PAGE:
Interview Warning Signs
Job interviews can be a very stressful experience. When you are being interviewed, you feel tested and like you’re being inspected through a magnifying glass. However, the candidates aren’t the only ones being scrutinized: the interviewer himself is also under your examination. While he assesses your compatibility for the position and the organization, you’re studying his compatibility as a potential boss.
How can you tell whether the person interviewing you will be a good boss? Here are the interview warning signs that will tell you the type of boss whom you don’t want to work for.
Interview Delivery Style
Introduction – Did he shake your hand? Or maybe you held your hand for a shake and he stayed seated while shaking hands? This is a sign of disrespect. Right from the beginning, he is showing you that he does not value you.
Focus & Attention – Is he attentive and present in the interview? Or is he distracted, interrupted by his PA, making calls, and reading emails during the interview? This is another sign of disrespect. The interviewer is supposed to be looking for the best employee for himself and the company. A lot is at stake in this situation, and he can’t be bothered to take a break to concentrate on that? A clear warning sign! If this is how he acts during the interview, what will happen if you actually work for him? You need someone who gives you his undivided attention.
Eye Contact – Did he make eye contact during the interview? Or was he looking at your resume/CV, his computer, and off to the side the entire time? This says something about his interpersonal communication skills. This aspect does not necessarily mean he’s a bad person to work for, but it does suggest that you may have difficulties communicating while working together.
Facial Expressions – Did he smile when he introduced himself and throughout the interview? Or did he look solemn and stern? A lack of a smile could indicate that he is a very serious person, maybe even severe. The interviewer has the job of representing the company. His objective is to make people want to work for him and/or his company, so part of his job is to show the interviewee what work life will be like if he gets the job. A smile is so basic.
Patience -Did he let you fully answer questions after asking them? Or did he constantly interrupt you in the middle of a sentence? This could be an indicator of someone who is not willing to let his employees be creative, and someone who is overly controlling. Be aware of interviewers like this.
Introduction – Did he introduce himself? Name, position, vision, etc. It may sound very basic, but sometimes it is overlooked. An interviewer’s duty is to introduce himself. If he didn’t, it may imply that it wasn’t important enough for him. If this person was speaking with a potential client, you can be sure that and introduction would be important, so how can he forget it when interviewing a potential employee?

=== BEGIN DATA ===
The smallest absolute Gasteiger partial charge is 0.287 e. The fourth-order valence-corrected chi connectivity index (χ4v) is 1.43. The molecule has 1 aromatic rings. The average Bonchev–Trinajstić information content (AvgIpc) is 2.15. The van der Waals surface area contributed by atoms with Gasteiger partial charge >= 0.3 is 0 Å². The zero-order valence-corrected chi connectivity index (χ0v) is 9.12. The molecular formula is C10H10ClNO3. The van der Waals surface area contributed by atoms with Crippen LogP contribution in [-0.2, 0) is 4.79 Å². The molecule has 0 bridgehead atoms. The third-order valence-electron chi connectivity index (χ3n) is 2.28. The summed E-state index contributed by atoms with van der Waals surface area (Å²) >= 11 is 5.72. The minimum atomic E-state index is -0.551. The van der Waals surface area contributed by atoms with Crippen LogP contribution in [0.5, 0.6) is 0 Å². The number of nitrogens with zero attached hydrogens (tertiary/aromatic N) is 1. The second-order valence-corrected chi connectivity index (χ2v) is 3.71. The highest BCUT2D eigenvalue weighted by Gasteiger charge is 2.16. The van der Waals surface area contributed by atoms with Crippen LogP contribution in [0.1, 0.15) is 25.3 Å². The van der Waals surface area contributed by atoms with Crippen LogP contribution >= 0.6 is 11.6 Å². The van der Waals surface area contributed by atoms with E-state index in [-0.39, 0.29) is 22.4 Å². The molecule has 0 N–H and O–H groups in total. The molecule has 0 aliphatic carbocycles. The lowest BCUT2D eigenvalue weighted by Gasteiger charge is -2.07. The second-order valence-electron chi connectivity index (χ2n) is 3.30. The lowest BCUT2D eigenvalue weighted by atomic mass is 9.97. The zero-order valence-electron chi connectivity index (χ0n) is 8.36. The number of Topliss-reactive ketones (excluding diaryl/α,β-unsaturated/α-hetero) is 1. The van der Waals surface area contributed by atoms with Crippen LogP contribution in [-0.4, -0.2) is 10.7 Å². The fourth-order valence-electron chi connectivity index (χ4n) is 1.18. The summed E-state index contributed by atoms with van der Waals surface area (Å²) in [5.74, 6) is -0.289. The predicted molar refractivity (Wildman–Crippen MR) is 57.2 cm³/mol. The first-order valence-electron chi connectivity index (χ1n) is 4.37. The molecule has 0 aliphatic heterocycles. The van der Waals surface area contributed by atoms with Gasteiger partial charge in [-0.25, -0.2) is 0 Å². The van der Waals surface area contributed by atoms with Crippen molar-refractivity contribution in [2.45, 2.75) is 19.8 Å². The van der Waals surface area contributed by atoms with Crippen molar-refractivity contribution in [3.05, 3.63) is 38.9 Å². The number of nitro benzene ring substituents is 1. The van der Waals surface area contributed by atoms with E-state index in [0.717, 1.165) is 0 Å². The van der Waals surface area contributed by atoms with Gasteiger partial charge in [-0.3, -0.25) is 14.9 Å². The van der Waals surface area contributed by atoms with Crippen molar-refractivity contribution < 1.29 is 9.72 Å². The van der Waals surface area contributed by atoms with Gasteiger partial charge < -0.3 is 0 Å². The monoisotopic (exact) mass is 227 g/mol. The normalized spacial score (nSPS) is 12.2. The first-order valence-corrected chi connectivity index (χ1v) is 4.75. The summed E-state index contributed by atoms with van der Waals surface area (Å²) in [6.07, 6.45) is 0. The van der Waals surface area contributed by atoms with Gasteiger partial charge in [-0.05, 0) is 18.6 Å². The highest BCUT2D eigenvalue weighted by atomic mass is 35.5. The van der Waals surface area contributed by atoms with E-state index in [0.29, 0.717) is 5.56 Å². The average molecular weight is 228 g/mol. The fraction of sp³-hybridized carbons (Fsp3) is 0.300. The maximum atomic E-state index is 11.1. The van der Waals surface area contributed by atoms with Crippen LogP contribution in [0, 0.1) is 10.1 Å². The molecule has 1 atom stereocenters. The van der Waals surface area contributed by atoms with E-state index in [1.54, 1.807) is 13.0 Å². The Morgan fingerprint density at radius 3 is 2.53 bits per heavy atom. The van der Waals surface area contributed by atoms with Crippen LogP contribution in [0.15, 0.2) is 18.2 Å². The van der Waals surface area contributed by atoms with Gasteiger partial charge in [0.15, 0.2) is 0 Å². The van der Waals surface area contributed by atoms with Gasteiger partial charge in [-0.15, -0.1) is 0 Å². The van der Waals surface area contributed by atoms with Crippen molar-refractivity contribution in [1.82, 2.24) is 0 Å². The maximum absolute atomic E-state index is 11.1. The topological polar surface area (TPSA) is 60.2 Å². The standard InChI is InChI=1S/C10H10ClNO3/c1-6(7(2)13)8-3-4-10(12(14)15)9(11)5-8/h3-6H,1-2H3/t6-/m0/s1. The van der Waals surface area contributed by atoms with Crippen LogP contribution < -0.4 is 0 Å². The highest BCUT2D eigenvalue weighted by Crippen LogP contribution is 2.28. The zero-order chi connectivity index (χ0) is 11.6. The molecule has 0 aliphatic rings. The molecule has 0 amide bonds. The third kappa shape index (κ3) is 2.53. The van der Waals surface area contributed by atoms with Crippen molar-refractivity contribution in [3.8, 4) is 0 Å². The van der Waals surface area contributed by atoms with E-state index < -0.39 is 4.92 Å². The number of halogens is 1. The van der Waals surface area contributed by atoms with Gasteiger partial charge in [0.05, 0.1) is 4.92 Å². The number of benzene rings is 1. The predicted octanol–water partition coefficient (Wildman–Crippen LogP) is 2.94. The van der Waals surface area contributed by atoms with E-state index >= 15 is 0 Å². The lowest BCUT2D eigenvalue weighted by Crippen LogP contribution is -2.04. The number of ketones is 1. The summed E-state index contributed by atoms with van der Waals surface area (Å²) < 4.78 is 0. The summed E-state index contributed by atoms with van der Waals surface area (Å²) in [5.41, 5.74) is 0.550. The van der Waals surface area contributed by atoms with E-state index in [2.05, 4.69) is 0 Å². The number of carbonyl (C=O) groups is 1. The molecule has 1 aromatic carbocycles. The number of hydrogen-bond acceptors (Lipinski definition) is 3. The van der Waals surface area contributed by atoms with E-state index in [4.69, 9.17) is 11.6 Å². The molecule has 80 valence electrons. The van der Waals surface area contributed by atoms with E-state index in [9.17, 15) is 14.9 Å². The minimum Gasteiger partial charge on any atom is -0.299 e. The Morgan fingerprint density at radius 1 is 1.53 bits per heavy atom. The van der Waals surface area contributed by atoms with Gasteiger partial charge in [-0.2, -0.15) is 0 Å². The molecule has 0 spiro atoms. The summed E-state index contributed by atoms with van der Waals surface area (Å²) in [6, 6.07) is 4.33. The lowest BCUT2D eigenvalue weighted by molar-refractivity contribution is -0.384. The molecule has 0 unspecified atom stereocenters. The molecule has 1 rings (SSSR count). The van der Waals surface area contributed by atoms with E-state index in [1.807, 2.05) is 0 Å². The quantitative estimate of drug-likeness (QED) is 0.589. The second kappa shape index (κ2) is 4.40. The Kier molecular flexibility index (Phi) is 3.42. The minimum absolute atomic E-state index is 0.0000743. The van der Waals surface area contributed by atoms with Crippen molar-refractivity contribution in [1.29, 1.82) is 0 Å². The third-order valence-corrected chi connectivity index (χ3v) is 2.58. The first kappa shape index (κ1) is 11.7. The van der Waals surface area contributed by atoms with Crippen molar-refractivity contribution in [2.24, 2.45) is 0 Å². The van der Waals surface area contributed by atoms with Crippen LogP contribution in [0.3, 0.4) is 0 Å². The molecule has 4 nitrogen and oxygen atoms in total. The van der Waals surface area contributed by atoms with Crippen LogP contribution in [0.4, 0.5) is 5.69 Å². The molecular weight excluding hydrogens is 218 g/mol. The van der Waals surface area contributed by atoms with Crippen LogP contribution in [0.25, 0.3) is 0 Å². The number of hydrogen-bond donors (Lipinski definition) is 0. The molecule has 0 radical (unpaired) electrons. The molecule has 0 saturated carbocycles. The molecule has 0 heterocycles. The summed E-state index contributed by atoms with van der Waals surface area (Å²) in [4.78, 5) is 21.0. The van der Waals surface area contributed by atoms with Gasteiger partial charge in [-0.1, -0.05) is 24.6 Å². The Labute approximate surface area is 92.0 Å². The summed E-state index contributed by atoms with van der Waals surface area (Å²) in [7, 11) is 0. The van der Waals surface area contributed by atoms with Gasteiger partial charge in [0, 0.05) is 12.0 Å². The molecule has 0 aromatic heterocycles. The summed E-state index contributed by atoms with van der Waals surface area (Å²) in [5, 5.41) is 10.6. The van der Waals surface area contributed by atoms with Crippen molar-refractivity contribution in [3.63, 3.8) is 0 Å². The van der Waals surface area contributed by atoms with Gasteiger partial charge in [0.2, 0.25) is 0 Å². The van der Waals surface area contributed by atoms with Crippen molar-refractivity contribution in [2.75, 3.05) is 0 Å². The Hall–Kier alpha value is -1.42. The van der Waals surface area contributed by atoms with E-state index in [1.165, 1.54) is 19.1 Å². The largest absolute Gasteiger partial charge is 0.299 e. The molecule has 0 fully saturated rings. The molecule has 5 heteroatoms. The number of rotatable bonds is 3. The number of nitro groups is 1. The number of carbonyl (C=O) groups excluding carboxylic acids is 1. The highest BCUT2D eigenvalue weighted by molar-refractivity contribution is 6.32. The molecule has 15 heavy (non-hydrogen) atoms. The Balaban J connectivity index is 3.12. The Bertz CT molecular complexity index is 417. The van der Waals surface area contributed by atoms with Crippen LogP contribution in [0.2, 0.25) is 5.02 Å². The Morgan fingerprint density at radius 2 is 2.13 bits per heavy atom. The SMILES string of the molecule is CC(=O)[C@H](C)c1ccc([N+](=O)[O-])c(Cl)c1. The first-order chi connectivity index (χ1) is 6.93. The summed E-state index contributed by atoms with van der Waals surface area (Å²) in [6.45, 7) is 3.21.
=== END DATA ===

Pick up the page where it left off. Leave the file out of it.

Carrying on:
Professional vs. Personal – Were all of the questions purely professional? Or did he take the time to get to know about you as a person? In an interview, it is obvious that you will be asked about your professional experience and knowledge. However, an interview is also meant to get to know the person behind the profession, to see if his personality will mesh with the company climate and mentality. An interviewer who doesn’t ask a few personal questions to get to know the person in front of him is a warning sign.
Appropriate Questions – Were the questions all appropriate? Or did the interviewer ask questions that got too personal, such as asking about marital status and age? While some personal questions, such as your hobbies and interests, are appropriate, some questions cross the line. If you feel uncomfortable during the interview, chances are you’ll also feel uncomfortable if you take the job.
After you finished the interview, what is the process going forward?
Did he ask you if you had any questions at the end? Or did he just rush to finish the interview? A good employer will want to give you as much information as possible. If he’s hurrying you along, he clearly does not want you to ask questions.
How long did he speak, and how long did you speak? You as an interviewee need to speak more than the interviewer did. The interview is the process by which a potential employer gets to know you. If he talked too much about himself, this is probably not a good fit for you.
Pay attention to the order of the interviewer questions. For example: if one of the firsts questions he asks is about how many hours you worked per day at your last job, rather than what you did during those hours, you can tell that he is just looking for someone to give as many hours as possible. The order of the questions can indicate his priorities and needs.
Take these warning signs into account before your next interview. Regardless of whether or not you feel a job is a good fit for you, an interviewer should not be trying to make you uncomfortable. If you get a bad vibe from the interviewer, chances are it’s not a good fit for you. Move on, and find the right employer and company for you.